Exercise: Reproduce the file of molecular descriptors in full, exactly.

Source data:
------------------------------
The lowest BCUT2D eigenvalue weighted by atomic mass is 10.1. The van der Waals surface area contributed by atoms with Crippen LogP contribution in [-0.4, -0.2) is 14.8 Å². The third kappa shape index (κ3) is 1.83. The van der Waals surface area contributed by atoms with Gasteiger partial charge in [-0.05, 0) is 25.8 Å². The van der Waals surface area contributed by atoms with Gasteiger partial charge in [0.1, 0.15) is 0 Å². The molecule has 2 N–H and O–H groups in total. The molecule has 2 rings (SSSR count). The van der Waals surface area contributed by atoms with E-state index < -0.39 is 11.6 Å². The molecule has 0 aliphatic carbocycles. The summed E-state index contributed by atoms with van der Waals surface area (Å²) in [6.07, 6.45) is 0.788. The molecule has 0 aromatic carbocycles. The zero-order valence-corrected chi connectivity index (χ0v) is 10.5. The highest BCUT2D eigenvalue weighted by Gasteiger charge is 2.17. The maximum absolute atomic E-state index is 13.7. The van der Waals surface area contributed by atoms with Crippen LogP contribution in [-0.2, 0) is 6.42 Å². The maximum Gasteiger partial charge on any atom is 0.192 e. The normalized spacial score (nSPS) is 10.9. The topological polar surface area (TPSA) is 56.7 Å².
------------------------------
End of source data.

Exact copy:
The lowest BCUT2D eigenvalue weighted by atomic mass is 10.1. The van der Waals surface area contributed by atoms with Crippen LogP contribution in [-0.4, -0.2) is 14.8 Å². The third kappa shape index (κ3) is 1.83. The van der Waals surface area contributed by atoms with Gasteiger partial charge in [-0.05, 0) is 25.8 Å². The van der Waals surface area contributed by atoms with Gasteiger partial charge in [0.1, 0.15) is 0 Å². The molecule has 2 N–H and O–H groups in total. The molecule has 2 rings (SSSR count). The van der Waals surface area contributed by atoms with E-state index < -0.39 is 11.6 Å². The molecule has 0 aliphatic carbocycles. The summed E-state index contributed by atoms with van der Waals surface area (Å²) in [6.07, 6.45) is 0.788. The molecule has 0 aromatic carbocycles. The zero-order valence-corrected chi connectivity index (χ0v) is 10.5. The highest BCUT2D eigenvalue weighted by Gasteiger charge is 2.17. The maximum absolute atomic E-state index is 13.7. The van der Waals surface area contributed by atoms with Crippen LogP contribution in [-0.2, 0) is 6.42 Å². The maximum Gasteiger partial charge on any atom is 0.192 e. The normalized spacial score (nSPS) is 10.9. The topological polar surface area (TPSA) is 56.7 Å².